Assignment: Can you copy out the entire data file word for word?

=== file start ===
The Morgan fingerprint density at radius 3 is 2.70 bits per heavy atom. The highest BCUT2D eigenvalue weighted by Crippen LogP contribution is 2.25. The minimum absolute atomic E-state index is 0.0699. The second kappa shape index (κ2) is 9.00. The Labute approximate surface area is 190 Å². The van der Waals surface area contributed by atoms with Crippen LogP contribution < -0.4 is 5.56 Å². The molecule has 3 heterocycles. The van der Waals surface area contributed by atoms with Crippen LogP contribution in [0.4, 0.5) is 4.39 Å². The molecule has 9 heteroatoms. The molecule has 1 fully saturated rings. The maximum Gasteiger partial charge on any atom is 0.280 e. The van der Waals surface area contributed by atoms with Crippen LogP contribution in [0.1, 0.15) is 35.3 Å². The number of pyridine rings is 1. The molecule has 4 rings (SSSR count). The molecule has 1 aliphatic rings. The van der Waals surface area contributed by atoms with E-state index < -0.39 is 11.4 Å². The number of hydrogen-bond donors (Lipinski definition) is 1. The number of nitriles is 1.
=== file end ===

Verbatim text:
The Morgan fingerprint density at radius 3 is 2.70 bits per heavy atom. The highest BCUT2D eigenvalue weighted by Crippen LogP contribution is 2.25. The minimum absolute atomic E-state index is 0.0699. The second kappa shape index (κ2) is 9.00. The Labute approximate surface area is 190 Å². The van der Waals surface area contributed by atoms with Crippen LogP contribution < -0.4 is 5.56 Å². The molecule has 3 heterocycles. The van der Waals surface area contributed by atoms with Crippen LogP contribution in [0.4, 0.5) is 4.39 Å². The molecule has 9 heteroatoms. The molecule has 1 fully saturated rings. The maximum Gasteiger partial charge on any atom is 0.280 e. The van der Waals surface area contributed by atoms with Crippen LogP contribution in [0.1, 0.15) is 35.3 Å². The number of pyridine rings is 1. The molecule has 4 rings (SSSR count). The molecule has 1 aliphatic rings. The van der Waals surface area contributed by atoms with E-state index < -0.39 is 11.4 Å². The number of hydrogen-bond donors (Lipinski definition) is 1. The number of nitriles is 1.